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Abstract

The discovery of small 142Nd anomalies in early Archean rocks has brought about a revolution in our understanding of early planetary differentiation processes. 142Nd is a radiogenic isotope produced by the decay of now-extinct 146Sm in crustal and mantle reservoirs. Given that 142Nd heterogeneities can be produced only prior to 4.2 Gya, this short-lived chronometer provides selective information on the very early evolution of primordial silicate reservoirs. This information is particularly crucial for Earth, where the fingerprints of the earliest crustal formation processes have been almost entirely erased from the geological record. This article reviews the history of the field, from the pioneering applications of the 147Sm-143Nd and 146Sm-142Nd systems to ancient crustal rocks, to the more recent insights gained from application of 146Sm-142Nd to meteorites and lunar samples.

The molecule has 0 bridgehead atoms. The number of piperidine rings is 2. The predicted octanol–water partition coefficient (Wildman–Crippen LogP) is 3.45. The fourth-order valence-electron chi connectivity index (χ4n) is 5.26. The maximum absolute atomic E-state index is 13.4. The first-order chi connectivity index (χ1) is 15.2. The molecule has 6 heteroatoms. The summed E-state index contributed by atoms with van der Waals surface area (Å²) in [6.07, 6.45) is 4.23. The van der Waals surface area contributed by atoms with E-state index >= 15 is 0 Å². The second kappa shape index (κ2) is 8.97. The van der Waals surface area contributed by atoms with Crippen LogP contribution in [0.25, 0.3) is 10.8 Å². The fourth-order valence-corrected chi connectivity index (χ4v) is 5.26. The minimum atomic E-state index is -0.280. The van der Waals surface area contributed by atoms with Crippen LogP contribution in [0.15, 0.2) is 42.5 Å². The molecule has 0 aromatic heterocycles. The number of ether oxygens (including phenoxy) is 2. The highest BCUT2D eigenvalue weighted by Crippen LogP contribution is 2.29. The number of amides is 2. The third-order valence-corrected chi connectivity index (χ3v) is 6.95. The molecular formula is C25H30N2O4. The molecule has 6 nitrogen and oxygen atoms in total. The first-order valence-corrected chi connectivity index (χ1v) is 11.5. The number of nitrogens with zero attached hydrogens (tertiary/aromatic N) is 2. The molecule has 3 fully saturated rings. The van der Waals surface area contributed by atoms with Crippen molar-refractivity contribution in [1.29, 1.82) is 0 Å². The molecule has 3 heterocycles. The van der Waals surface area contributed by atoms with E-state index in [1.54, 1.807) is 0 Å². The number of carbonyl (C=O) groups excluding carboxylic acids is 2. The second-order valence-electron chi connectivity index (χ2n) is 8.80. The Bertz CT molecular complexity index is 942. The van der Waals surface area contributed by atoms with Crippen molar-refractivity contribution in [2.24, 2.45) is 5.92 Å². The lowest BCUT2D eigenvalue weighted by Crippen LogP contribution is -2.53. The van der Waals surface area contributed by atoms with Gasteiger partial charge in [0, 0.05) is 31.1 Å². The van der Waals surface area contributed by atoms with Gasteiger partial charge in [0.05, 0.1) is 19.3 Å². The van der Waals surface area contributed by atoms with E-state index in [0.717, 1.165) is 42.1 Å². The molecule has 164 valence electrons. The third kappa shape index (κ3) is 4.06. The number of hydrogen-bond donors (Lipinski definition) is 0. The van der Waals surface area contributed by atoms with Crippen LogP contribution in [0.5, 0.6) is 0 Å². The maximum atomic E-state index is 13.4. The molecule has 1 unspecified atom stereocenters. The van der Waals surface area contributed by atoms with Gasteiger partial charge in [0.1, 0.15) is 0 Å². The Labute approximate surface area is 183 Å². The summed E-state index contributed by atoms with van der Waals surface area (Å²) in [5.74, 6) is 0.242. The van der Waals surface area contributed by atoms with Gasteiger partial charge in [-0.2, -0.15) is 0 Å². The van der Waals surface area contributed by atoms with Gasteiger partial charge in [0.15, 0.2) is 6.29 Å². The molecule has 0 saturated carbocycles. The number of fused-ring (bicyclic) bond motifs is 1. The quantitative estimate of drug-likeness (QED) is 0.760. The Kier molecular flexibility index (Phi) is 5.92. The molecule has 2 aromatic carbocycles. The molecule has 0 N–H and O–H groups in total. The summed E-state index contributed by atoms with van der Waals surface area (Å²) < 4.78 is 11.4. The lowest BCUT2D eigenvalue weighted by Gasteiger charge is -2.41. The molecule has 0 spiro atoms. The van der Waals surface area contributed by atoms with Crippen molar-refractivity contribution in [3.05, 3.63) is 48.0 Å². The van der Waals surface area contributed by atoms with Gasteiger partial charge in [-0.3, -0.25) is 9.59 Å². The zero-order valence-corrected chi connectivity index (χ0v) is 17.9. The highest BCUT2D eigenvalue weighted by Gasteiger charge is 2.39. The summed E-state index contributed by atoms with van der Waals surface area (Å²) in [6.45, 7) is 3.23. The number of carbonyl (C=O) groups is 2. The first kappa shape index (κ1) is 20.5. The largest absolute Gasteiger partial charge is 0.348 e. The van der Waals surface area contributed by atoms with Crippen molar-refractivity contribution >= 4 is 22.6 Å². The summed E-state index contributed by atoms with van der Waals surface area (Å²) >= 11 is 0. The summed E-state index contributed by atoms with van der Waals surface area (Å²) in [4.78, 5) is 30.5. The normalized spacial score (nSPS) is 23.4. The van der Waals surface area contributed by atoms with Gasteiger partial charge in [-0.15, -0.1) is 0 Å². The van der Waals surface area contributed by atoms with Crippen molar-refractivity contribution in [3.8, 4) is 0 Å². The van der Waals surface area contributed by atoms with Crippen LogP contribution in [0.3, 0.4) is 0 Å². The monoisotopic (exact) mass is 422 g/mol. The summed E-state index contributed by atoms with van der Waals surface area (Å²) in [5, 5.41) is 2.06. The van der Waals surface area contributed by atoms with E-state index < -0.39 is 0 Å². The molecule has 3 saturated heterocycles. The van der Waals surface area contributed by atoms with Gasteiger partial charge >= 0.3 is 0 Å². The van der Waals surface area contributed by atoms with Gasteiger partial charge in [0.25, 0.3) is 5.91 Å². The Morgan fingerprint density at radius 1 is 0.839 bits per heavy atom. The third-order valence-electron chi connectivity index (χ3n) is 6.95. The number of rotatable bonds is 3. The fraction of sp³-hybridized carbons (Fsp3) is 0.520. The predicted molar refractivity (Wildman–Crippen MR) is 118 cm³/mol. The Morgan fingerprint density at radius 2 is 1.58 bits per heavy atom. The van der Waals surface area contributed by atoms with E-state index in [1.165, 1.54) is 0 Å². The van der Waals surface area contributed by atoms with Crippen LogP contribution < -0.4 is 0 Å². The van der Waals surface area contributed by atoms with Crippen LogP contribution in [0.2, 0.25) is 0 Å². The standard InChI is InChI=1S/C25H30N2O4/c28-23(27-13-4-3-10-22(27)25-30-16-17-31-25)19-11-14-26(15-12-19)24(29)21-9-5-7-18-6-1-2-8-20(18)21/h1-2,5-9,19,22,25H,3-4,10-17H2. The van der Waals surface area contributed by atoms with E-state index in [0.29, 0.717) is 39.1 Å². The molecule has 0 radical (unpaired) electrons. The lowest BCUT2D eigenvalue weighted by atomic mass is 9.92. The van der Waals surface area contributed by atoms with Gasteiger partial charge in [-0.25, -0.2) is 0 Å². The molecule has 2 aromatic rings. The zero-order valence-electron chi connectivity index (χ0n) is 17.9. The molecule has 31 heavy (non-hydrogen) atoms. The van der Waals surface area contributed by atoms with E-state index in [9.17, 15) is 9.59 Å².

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/content/journals/10.1146/annurev-earth-040610-133400
2011-05-30
2024-06-21
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  • Article Type: Review Article
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